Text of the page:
Can’t Find a Home You Can Afford? Your Would-Be Neighbors May Be to Blame


What’s the real reason there aren’t enough homes on the market for desperate would-be homeowners? You could blame the recession that stopped building in its tracks, the nationwide construction worker shortage, or the rising prices of materials and land.

Or, there’s another possible culprit: the neighbors.

Adding more new homes to most markets would help to bring skyrocketing prices back down to Earth. But all over the nation, eager builders are being stymied by local zoning boards and commissions, which dictate what kinds of buildings can go up and where they can go. These groups are made up of locals who are elected or appointed to serve on them. And they’re typically influenced, and even swayed, by the preferences of existing, community residents.

Often, zoning rules are put in place to preserve the existing character of a neighborhood. Residents of a quaint suburb of modest, two-story homes rarely want to look out their windows to see manufacturing plants or gleaming high-rises next door. That’s why areas are usually zoned for residential, commercial, or industrial uses.

But zoning also constrains the supply of available housing in some cities, driving up prices to mind-boggling heights and forcing would-be residents to move farther and farther out.

“A lot of cities are reaching a crisis of affordability and supply of housing,” says Rachel Meltzer, an urban policy professor at The New School in New York City. “But cities can really use [zoning] to direct how housing is built.”

Just look at what happened in California, where median home prices are nearly $1 million in the heart of Silicon Valley’s San Jose and even software engineers are living in vans. The housing crisis led state Sen. Scott Wiener to introduce a bill, SB 827, that would have allowed apartment and condo buildings up to five stories near public transit stops.

But neighborhood activists complained that municipalities should control the look and feel of their neighborhoods and that the new housing could push out longtime residents. So in April, Wiener’s colleagues killed the proposal.

“Historically, we’ve told each community, ‘Do what you want.’ We have allowed cities to impose dramatic zoning restrictions,” Wiener says. “I respect that people want their neighborhoods to stay the way they are … but if your kids can’t come back to their communities after college because there’s nowhere to live and there are people living in cars, that’s a problem.”

Stay out! How zoning has changed

It wasn’t always like this. Zoning was originally used mainly to separate residential neighborhoods from industrial ones. But in the past 30 years, communities have moved toward preventing new-home booms, says Dartmouth College economics professor Bill Fischel.

That’s because they often want to preserve the look of their neighborhoods, limit the amount of traffic, and not overtax social services such as public schools.

“People are being very vocal now about what they don’t want to see in their neighborhoods,” Fischel says.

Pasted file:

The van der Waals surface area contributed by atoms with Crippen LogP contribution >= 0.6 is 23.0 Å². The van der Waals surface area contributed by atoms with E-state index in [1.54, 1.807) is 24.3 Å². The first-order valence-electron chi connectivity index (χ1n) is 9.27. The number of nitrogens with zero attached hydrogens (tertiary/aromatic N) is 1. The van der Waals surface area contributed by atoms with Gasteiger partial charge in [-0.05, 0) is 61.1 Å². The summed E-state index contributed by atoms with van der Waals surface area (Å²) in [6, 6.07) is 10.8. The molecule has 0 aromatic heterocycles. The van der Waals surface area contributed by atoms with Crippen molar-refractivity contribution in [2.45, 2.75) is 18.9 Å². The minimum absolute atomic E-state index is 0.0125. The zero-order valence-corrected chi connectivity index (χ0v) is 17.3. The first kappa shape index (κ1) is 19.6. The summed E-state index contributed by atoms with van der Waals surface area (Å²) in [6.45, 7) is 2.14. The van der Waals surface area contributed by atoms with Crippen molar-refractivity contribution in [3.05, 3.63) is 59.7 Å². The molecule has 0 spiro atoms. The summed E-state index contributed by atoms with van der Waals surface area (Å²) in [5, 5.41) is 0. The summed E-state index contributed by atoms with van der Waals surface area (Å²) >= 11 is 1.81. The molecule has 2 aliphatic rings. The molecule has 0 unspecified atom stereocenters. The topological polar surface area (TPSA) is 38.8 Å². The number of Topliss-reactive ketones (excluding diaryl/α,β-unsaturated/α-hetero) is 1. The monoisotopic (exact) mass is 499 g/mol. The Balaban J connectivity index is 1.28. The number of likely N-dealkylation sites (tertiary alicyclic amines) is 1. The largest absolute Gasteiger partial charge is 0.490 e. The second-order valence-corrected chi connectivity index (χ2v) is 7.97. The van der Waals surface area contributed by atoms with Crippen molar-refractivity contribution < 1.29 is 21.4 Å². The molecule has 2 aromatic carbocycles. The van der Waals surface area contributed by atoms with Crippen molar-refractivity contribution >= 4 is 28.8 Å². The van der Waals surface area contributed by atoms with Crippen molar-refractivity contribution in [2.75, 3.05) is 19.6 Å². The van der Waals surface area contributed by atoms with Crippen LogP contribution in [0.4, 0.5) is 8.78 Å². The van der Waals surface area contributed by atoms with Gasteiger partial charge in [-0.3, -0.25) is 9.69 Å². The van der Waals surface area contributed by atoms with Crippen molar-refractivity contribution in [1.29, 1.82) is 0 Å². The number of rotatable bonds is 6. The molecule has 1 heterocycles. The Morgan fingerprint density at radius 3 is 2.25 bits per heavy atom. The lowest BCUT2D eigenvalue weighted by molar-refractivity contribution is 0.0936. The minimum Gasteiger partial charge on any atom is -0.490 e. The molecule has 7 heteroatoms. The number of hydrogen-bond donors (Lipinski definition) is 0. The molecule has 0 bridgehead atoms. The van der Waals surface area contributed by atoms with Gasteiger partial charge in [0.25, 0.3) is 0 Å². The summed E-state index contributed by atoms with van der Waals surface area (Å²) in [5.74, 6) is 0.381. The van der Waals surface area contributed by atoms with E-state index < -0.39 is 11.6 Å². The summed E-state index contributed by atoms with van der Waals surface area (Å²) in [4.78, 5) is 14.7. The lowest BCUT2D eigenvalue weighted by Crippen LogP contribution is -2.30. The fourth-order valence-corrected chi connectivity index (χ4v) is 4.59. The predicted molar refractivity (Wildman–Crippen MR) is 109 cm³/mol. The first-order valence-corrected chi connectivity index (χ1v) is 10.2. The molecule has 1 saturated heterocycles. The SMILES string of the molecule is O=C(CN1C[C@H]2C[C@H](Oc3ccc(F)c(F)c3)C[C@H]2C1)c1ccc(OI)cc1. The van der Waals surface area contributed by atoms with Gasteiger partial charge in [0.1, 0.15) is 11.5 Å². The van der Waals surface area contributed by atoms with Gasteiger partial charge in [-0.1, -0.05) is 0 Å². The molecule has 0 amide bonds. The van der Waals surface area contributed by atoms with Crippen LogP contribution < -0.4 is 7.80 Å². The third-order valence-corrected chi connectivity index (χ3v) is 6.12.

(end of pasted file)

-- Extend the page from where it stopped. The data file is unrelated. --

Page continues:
Zoning can also be used to keep prospective home buyers and renters out. Some places have put subtle restrictions in place, insisting houses are built on certain size lots, meaning developers have to build bigger, more expensive houses on them—essentially dictating who can afford to live there.

Some states such as Massachusetts have enacted “anti-snob” laws, which require local governments to issue permits to developers if there wasn’t enough affordable housing in the area.

But to opponents of development, “neighborhood character” isn’t just a real estate buzzword. For nearly a decade, general contractor Nicholas Ferreri, 63, has been fighting a nine-story hotel going up a few feet away from the two-story house in Queens, NY, that he’s lived in for the past 29 years.

“It’s a horror,” says Ferreri, who claims the construction next door has damaged the foundation of his house. “It doesn’t do the neighborhood any favors.”

But since the area he lives in wasn’t zoned as strictly residential, there was little he could do when the developer bought several adjoining single-family homes on his block and tore them down to erect the hotel. Except file lawsuits and dig in for a battle.

“We were a quiet, little neighborhood not far from [New York City],” says Ferreri. “Now it’s chaos here.”

Zoning rules aren’t etched in stone

Zoning regulations carry a cost—one that is often passed on to the buyers of new homes. Government regulations at all levels made up 24.3% of the final price of a new single-family home, according to a 2016 National Association of Home Builders report. The median price of a newly constructed home was $312,400 in April—21.1% more than the $257,900 median price of an existing home.

Some places are trying to overhaul their zoning rules, in an effort to promote healthy growth.

A slimmed-down zoning rulebook is before politicians in Prince George’s County, MD, just outside Washington, DC. That county is trying to simplify what was once a 15-page document but over the years has grown into a 1,200-page tome with a patchwork of rules that often conflict.

“The old codes were written for a very different time,” says Derick Berlage, chief of countywide planning for the county.

Changes include faster approvals for smaller developments of up to 10 houses, so that developer dollars aren’t mired in red tape that can take up to three years to cut through.

“Our goal is to protect the public interest without chasing away good projects and needed investment,” Berlage says.

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Source: Housing Trends Feed